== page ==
7. The basis of this Declaration of Independence from all worldliness and the cares of this life is to be found in the precious promises of God’s Word, the Holy Scriptures. In them are contained the assurances of the nearness of the Heavenly Father, of his great love, and of his power working in me. Added below are those very special promises and exhortations which have stood as a bulwark of divine comfort and strength, especially in my times of need. I desire not only to be reminded of them, but to permit them to exercise their full sanctifying influence upon my heart and mind. Thus confident of God’s power operating in my life and strengthened with spiritual food, I shall rise above the cares of the present and be transported to the expectant joys of sharing the ages of eternity with my Heavenly Father and his dear Son, and being privileged to partake in the uplifting and blessing of the groaning world of mankind during Christ’s Millennial Kingdom.—Rom. 8:18-22, New American Standard Bible


1. “Thou wilt keep him in perfect peace, whose mind is stayed on thee: because he trusteth in thee.”—Isa. 26:3

2. “Peace I leave with you, my peace I give unto you: not as the world giveth, give I unto you. Let not your heart be troubled, neither let it be afraid.”—John 14:27

3. “Do not worry over anything whatever; tell God every detail of your needs in earnest and thankful prayer, and the peace of God which transcends human understanding, will keep constant guard over your hearts and minds as they rest in Christ Jesus.”—Phil. 4:6,7, J. B. Phillips New Testament

4. “Be not conformed to this world: but be ye transformed by the renewing of your mind, that ye may prove what is that good, and acceptable, and perfect, will of God.” “Love not the world, neither the things that are in the world.” “This is the victory that overcometh the world, even our faith.”—Rom. 12:2; I John 2:15; 5:4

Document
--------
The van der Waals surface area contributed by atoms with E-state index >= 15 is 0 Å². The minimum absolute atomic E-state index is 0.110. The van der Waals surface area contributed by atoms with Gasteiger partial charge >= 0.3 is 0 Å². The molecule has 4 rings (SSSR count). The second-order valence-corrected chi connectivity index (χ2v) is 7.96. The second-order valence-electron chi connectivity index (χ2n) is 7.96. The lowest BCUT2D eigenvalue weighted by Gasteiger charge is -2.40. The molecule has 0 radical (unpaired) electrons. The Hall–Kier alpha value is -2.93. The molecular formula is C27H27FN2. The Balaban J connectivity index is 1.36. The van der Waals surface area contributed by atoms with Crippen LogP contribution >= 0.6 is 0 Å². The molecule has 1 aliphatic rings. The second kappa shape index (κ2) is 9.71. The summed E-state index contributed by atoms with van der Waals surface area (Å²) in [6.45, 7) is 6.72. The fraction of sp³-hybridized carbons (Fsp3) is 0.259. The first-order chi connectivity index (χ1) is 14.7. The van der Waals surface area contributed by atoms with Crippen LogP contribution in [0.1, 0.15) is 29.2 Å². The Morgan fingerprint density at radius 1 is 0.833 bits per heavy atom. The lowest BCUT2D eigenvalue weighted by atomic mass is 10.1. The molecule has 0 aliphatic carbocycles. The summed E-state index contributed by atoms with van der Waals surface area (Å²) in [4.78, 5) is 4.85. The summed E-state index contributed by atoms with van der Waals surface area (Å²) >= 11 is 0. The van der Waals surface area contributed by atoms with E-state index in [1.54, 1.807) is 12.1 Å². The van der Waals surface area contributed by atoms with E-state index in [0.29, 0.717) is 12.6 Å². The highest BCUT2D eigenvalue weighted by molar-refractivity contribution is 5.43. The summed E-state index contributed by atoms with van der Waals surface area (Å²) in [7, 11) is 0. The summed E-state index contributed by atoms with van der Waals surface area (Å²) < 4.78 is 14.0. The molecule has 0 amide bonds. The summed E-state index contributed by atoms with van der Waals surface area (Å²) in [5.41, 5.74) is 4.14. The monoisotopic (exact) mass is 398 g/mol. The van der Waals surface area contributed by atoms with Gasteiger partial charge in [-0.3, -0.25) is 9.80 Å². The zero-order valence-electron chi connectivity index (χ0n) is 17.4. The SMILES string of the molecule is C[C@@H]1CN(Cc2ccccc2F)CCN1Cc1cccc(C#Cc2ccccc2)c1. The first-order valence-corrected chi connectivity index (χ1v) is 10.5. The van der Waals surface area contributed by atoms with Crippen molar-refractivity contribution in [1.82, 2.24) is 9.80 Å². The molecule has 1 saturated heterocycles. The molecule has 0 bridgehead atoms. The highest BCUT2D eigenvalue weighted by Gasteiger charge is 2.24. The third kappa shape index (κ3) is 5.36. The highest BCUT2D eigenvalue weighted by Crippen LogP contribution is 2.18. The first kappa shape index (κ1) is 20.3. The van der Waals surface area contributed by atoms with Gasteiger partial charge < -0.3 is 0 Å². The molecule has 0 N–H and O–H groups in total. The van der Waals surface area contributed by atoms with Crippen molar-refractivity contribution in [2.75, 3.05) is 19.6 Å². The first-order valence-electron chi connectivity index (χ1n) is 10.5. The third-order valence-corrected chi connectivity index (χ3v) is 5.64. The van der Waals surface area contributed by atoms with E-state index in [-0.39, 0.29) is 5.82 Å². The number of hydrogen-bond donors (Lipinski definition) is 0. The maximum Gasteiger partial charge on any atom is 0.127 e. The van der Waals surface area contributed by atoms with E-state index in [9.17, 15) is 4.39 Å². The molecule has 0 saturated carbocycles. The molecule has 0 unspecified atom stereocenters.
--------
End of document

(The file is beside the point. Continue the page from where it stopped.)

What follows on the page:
5. “Trust in the Lord with all thine heart; and lean not unto thine own understanding. In all thy ways acknowledge him, and he shall direct thy paths.”—Prov. 3:5,6

6. “We know that God causes all things to work together for good to those who love God, to those who are called according to his purpose.”—Rom. 8:28, NASB

7. “For this reason I charge you not to be over-anxious about your lives, inquiring what you are to eat or what you are to drink, nor yet about your bodies, inquiring what clothes you are to put on. … For all these are questions that Gentiles are always asking; but your Heavenly Father knows that you need these things—all of them. But make his kingdom and righteousness your chief aim, and then these things shall all be given you in addition.”—Matt. 6:25,32,33, Weymouth New Testament

8. “My God shall supply all your need according to his riches in glory by Christ Jesus.”—Phil. 4:19

9. “Casting the whole of your care [all your anxieties, all your worries, all your concerns, once and for all] on him; for he cares for you affectionately and cares about you watchfully.”—I Pet. 5:7, The Amplified Bible

10. “The Father himself loveth you.”—John 16:27

11. “Beloved, think it not strange concerning the fiery trial which is to try [Greek: prove] you, as though some strange thing happened unto you: But rejoice, inasmuch as ye are partakers of Christ’s sufferings; that, when his glory shall be revealed, ye may be glad also with exceeding joy.” “Our light affliction, which is but for a moment, worketh for us a far more exceeding and eternal weight of glory.”—I Pet. 4:12,13; II Cor. 4:17

12. “No trial has assailed you except what belongs to man; and God is faithful, who will not permit you to be tried beyond your ability; but with the trial, will also direct the issue, that you may be able to bear it.”—I Cor. 10:13, Wilson’s Emphatic Diaglott

13. “He has said to me, My grace is sufficient for you, for power is perfected in weakness. Most gladly, therefore, I will rather boast about my weaknesses, so that the power of Christ may dwell in me. Therefore I am well content with weaknesses, with insults, with distresses, with persecutions, with difficulties, for Christ’s sake; for when I am weak, then I am strong.”—II Cor. 12:9,10, NASB

14. “Since God is for us, who can be against us?” “For God is he who is working effectually among you, both to will and to perform, on account of his benevolence.” “Having this same confidence, that he who commenced a good work among you will continue to complete it till the day of Christ Jesus.”—Rom. 8:31; Phil. 2:13; 1:6, Diaglott

15. “Be thou faithful unto death, and I will give thee a crown of life.”—Rev. 2:10